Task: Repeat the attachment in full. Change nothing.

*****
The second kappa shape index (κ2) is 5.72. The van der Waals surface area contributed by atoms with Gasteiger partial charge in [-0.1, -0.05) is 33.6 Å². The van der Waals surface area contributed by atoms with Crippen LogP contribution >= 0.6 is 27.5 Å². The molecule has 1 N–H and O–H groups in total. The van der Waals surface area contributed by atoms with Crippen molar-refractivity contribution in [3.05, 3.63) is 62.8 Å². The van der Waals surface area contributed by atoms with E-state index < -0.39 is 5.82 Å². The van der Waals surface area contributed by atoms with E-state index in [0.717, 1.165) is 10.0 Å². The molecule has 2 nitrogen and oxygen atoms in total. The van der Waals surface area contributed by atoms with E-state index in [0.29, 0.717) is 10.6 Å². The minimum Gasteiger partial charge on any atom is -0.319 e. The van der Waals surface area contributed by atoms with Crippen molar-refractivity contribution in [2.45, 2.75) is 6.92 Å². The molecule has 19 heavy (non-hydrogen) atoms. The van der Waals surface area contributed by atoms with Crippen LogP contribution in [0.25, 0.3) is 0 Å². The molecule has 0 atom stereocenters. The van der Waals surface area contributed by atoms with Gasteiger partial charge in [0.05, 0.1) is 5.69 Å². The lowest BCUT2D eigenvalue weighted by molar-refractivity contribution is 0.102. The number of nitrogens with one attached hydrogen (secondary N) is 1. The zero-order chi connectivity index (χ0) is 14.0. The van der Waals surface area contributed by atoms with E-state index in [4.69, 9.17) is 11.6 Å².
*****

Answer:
The second kappa shape index (κ2) is 5.72. The van der Waals surface area contributed by atoms with Gasteiger partial charge in [-0.1, -0.05) is 33.6 Å². The van der Waals surface area contributed by atoms with Crippen LogP contribution >= 0.6 is 27.5 Å². The molecule has 1 N–H and O–H groups in total. The van der Waals surface area contributed by atoms with Crippen molar-refractivity contribution in [3.05, 3.63) is 62.8 Å². The van der Waals surface area contributed by atoms with E-state index < -0.39 is 5.82 Å². The van der Waals surface area contributed by atoms with E-state index in [0.717, 1.165) is 10.0 Å². The molecule has 2 nitrogen and oxygen atoms in total. The van der Waals surface area contributed by atoms with E-state index in [0.29, 0.717) is 10.6 Å². The minimum Gasteiger partial charge on any atom is -0.319 e. The van der Waals surface area contributed by atoms with Crippen molar-refractivity contribution in [2.45, 2.75) is 6.92 Å². The molecule has 19 heavy (non-hydrogen) atoms. The van der Waals surface area contributed by atoms with Crippen LogP contribution in [0.25, 0.3) is 0 Å². The molecule has 0 atom stereocenters. The van der Waals surface area contributed by atoms with Gasteiger partial charge in [0.05, 0.1) is 5.69 Å². The lowest BCUT2D eigenvalue weighted by molar-refractivity contribution is 0.102. The number of nitrogens with one attached hydrogen (secondary N) is 1. The zero-order chi connectivity index (χ0) is 14.0. The van der Waals surface area contributed by atoms with E-state index in [4.69, 9.17) is 11.6 Å².